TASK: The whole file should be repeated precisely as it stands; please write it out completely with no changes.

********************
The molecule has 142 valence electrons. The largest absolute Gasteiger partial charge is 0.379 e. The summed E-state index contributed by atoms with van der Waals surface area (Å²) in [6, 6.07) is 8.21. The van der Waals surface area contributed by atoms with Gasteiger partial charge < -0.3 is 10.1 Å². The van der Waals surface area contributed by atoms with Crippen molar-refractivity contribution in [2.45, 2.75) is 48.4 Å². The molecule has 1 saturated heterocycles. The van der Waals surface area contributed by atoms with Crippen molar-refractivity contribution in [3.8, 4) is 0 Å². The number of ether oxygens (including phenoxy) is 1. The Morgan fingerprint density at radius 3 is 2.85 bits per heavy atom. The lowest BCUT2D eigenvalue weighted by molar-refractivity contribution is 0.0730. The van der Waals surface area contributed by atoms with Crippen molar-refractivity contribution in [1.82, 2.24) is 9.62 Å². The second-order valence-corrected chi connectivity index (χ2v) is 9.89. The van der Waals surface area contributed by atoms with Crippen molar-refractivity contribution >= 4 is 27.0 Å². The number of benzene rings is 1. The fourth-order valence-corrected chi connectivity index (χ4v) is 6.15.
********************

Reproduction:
The molecule has 142 valence electrons. The largest absolute Gasteiger partial charge is 0.379 e. The summed E-state index contributed by atoms with van der Waals surface area (Å²) in [6, 6.07) is 8.21. The van der Waals surface area contributed by atoms with Gasteiger partial charge < -0.3 is 10.1 Å². The van der Waals surface area contributed by atoms with Crippen molar-refractivity contribution in [2.45, 2.75) is 48.4 Å². The molecule has 1 saturated heterocycles. The van der Waals surface area contributed by atoms with Crippen molar-refractivity contribution in [3.8, 4) is 0 Å². The number of ether oxygens (including phenoxy) is 1. The Morgan fingerprint density at radius 3 is 2.85 bits per heavy atom. The lowest BCUT2D eigenvalue weighted by molar-refractivity contribution is 0.0730. The van der Waals surface area contributed by atoms with Crippen molar-refractivity contribution in [1.82, 2.24) is 9.62 Å². The second-order valence-corrected chi connectivity index (χ2v) is 9.89. The van der Waals surface area contributed by atoms with Crippen molar-refractivity contribution >= 4 is 27.0 Å². The number of benzene rings is 1. The fourth-order valence-corrected chi connectivity index (χ4v) is 6.15.